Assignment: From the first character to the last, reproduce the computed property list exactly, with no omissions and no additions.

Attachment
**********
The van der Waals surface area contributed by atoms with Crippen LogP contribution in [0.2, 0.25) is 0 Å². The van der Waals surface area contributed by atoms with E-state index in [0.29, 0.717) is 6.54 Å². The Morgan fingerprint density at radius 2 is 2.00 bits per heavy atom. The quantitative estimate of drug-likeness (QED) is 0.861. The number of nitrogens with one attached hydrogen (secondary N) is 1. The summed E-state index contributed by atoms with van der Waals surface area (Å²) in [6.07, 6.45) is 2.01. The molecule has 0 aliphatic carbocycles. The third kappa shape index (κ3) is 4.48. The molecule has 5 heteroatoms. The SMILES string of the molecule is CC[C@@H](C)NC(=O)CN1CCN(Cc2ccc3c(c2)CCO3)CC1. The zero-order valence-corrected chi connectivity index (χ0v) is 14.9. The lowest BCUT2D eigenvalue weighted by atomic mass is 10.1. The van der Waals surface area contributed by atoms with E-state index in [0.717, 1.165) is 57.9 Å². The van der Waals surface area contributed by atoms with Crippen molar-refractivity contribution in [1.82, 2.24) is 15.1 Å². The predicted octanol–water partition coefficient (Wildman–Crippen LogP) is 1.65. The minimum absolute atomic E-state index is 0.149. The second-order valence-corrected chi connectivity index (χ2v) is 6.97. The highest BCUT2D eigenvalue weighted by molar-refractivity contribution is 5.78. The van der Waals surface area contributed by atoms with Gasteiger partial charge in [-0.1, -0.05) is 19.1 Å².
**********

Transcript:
The van der Waals surface area contributed by atoms with Crippen LogP contribution in [0.2, 0.25) is 0 Å². The van der Waals surface area contributed by atoms with E-state index in [0.29, 0.717) is 6.54 Å². The Morgan fingerprint density at radius 2 is 2.00 bits per heavy atom. The quantitative estimate of drug-likeness (QED) is 0.861. The number of nitrogens with one attached hydrogen (secondary N) is 1. The summed E-state index contributed by atoms with van der Waals surface area (Å²) in [6.07, 6.45) is 2.01. The molecule has 0 aliphatic carbocycles. The third kappa shape index (κ3) is 4.48. The molecule has 5 heteroatoms. The SMILES string of the molecule is CC[C@@H](C)NC(=O)CN1CCN(Cc2ccc3c(c2)CCO3)CC1. The zero-order valence-corrected chi connectivity index (χ0v) is 14.9. The lowest BCUT2D eigenvalue weighted by atomic mass is 10.1. The van der Waals surface area contributed by atoms with E-state index in [0.717, 1.165) is 57.9 Å². The van der Waals surface area contributed by atoms with Crippen molar-refractivity contribution in [1.82, 2.24) is 15.1 Å². The predicted octanol–water partition coefficient (Wildman–Crippen LogP) is 1.65. The minimum absolute atomic E-state index is 0.149. The second-order valence-corrected chi connectivity index (χ2v) is 6.97. The highest BCUT2D eigenvalue weighted by molar-refractivity contribution is 5.78. The van der Waals surface area contributed by atoms with Gasteiger partial charge in [-0.1, -0.05) is 19.1 Å².